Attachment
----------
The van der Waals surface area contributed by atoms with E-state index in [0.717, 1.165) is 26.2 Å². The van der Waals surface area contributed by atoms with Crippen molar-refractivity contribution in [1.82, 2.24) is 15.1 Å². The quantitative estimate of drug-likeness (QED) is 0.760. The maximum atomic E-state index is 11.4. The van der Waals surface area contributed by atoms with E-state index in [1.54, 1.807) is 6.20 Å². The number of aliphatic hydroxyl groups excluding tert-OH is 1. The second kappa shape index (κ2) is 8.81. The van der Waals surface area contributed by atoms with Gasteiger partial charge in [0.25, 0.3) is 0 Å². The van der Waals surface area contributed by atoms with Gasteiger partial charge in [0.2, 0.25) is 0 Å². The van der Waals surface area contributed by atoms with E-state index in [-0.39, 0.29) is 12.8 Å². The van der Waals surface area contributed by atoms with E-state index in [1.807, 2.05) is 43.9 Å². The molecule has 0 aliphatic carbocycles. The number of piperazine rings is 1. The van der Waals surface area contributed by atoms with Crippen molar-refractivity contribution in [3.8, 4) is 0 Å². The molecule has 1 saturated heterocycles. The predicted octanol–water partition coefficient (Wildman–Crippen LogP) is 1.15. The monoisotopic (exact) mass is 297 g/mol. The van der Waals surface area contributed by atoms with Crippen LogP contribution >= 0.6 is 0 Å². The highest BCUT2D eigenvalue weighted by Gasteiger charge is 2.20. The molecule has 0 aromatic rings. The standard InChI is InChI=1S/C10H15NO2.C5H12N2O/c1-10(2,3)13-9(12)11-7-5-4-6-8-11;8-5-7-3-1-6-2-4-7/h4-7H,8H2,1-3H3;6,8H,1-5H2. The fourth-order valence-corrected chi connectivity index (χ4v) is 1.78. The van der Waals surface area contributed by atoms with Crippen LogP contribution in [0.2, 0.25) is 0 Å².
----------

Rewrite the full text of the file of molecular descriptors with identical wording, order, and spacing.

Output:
The van der Waals surface area contributed by atoms with E-state index in [0.717, 1.165) is 26.2 Å². The van der Waals surface area contributed by atoms with Crippen molar-refractivity contribution in [1.82, 2.24) is 15.1 Å². The quantitative estimate of drug-likeness (QED) is 0.760. The maximum atomic E-state index is 11.4. The van der Waals surface area contributed by atoms with E-state index in [1.54, 1.807) is 6.20 Å². The number of aliphatic hydroxyl groups excluding tert-OH is 1. The second kappa shape index (κ2) is 8.81. The van der Waals surface area contributed by atoms with Gasteiger partial charge in [0.25, 0.3) is 0 Å². The van der Waals surface area contributed by atoms with Gasteiger partial charge in [0.2, 0.25) is 0 Å². The van der Waals surface area contributed by atoms with E-state index in [-0.39, 0.29) is 12.8 Å². The van der Waals surface area contributed by atoms with E-state index in [1.807, 2.05) is 43.9 Å². The molecule has 0 aliphatic carbocycles. The number of piperazine rings is 1. The van der Waals surface area contributed by atoms with Crippen molar-refractivity contribution in [3.8, 4) is 0 Å². The molecule has 1 saturated heterocycles. The predicted octanol–water partition coefficient (Wildman–Crippen LogP) is 1.15. The monoisotopic (exact) mass is 297 g/mol. The van der Waals surface area contributed by atoms with Crippen LogP contribution >= 0.6 is 0 Å². The highest BCUT2D eigenvalue weighted by Gasteiger charge is 2.20. The molecule has 0 aromatic rings. The standard InChI is InChI=1S/C10H15NO2.C5H12N2O/c1-10(2,3)13-9(12)11-7-5-4-6-8-11;8-5-7-3-1-6-2-4-7/h4-7H,8H2,1-3H3;6,8H,1-5H2. The fourth-order valence-corrected chi connectivity index (χ4v) is 1.78. The van der Waals surface area contributed by atoms with Crippen LogP contribution in [0.2, 0.25) is 0 Å².